While many photographs on this blog have a “Where’s Willett?” feature, we haven’t given the dog much time in the spotlight. He is certainly an integral part of the adventure and much of our day is divided between scolding and cajoling him. So, without further ado, Willett’s very own post.
He is currently sleeping off his second day in Shenandoah National Park after performing laudably under a strictly enforced leash law. Thus far in the park we have seen two deer, one dumb bunny, a few snakes, a turkey, two baby bears (!!!), and about 8.3 million ticks. Willett has calmed considerably in the face of such wildlife, although he still charges a few feet into the brush to show us he’s ready to defend us when the bunny attacks. And for the record, no bears were treed during today’s interaction–the wee things just scampered off into the woods while we hollered and scanned the surroundings for mama bear.
As anxiety-provoking as the omnivorous black bear is, ticks pose a significantly greater threat to us. Willett has had a Lyme disease vaccine and uses a monthly flea/tick preventative that appears to be fairly effective at killing the ticks that affix themselves. That said, ticks are not welcome guests in our tent so we spend a good bit of time each night thoroughly inspecting his nooks and crannies armed with a pair of tweezers. To our surprise, the number one spot for hidden pests is between his toes. Ick. As for us, we check ourselves daily for ticks and wouldn’t waste a moment getting tested for Lyme disease should any of the symptoms emerge. Luckily we have yet to remove any ticks from between our toes–or anywhere else, for that matter–aside from brushing a few off our shins after a grassy interlude.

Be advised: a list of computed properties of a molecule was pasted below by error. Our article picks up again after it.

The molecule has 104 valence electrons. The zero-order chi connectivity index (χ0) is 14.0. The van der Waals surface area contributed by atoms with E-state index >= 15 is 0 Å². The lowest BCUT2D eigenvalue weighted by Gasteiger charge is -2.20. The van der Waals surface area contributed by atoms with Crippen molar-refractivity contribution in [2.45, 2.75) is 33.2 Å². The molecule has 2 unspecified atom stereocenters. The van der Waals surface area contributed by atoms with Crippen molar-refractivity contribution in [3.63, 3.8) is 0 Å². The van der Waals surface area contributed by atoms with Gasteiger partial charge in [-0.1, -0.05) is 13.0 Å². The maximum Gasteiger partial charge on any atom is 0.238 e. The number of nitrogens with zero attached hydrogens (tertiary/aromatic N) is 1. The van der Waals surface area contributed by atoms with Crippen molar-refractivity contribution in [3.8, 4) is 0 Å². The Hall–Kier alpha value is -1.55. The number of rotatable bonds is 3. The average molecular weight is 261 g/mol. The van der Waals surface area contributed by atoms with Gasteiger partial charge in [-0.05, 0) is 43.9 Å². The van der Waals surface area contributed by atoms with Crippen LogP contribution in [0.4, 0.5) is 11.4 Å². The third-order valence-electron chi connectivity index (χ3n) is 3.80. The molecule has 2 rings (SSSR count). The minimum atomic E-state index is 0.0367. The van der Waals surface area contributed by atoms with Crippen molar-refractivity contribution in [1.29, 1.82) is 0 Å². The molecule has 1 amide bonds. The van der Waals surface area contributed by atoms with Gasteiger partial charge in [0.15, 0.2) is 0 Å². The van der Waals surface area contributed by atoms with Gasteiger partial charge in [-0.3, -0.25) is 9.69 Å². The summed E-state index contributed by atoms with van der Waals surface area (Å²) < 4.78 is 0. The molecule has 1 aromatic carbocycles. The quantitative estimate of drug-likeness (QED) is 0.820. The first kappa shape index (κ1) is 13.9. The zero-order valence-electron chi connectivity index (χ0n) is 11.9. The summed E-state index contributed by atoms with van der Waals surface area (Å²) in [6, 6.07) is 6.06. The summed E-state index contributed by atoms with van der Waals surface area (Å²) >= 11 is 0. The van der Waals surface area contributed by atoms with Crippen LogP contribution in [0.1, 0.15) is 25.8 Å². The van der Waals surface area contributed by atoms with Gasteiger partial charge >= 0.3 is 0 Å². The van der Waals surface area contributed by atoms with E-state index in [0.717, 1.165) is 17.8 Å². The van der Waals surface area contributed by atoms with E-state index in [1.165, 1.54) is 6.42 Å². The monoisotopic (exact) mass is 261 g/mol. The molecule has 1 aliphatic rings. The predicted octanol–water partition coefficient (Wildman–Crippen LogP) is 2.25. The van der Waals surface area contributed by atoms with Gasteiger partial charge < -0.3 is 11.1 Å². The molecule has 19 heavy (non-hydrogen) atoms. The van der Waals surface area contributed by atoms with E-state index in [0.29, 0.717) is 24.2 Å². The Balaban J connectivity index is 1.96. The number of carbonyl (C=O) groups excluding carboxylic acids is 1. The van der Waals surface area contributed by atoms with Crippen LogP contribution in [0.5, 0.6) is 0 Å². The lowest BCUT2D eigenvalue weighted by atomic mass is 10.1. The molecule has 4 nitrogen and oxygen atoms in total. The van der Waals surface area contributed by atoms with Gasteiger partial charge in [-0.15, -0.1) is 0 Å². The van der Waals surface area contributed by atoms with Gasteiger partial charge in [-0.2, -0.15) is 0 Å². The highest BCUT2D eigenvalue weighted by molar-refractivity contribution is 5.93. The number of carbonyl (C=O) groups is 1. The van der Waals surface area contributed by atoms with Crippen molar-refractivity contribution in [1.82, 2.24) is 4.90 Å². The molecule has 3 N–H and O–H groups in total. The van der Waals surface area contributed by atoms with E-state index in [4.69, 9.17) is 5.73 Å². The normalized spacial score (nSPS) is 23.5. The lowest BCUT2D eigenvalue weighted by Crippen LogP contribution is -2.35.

Anywho, back to the dog. A few fun facts:
1. During last Wednesday’s storm (a 12 hour affair worth its own post) Willett slept better than any of us as the tremendous winds blew the tent down twice and thunder and lightning raged on.
2. The toughest dog situations are best handled with Fig Newtons. We were able to silently steer him within a few feet of some very large cows when the trail passed through an occupied field by holding a Newton directly in front of his nose. Previous encounters with cattle, sans cookies, were much less successful. I now keep a stash of Newtons, peanut butter pretzels, and doggy jerky strips in my pocket for encounters with oncoming hikers. He has a knack for barking furiously at anyone demonstrating fear or apprehension towards him, a habit we prefer to keep in check. His progress is slow but not insignificant.
3. Depending on the day and his behavior, Willett has a variety of trail names. On an average day, he is “Hops,” the third party of our trio–I go by Fig and Travis by Duck (more on trail names to come…). After a particularly long day we began calling him “Jiminy Bearface,” an odd derivative of Hops. Most often, however, he earns the name of “Dog Quixote” for his tendency to raise a ruckus over falling leaves, irregularly shaped stumps, and other minor anomalies of nature.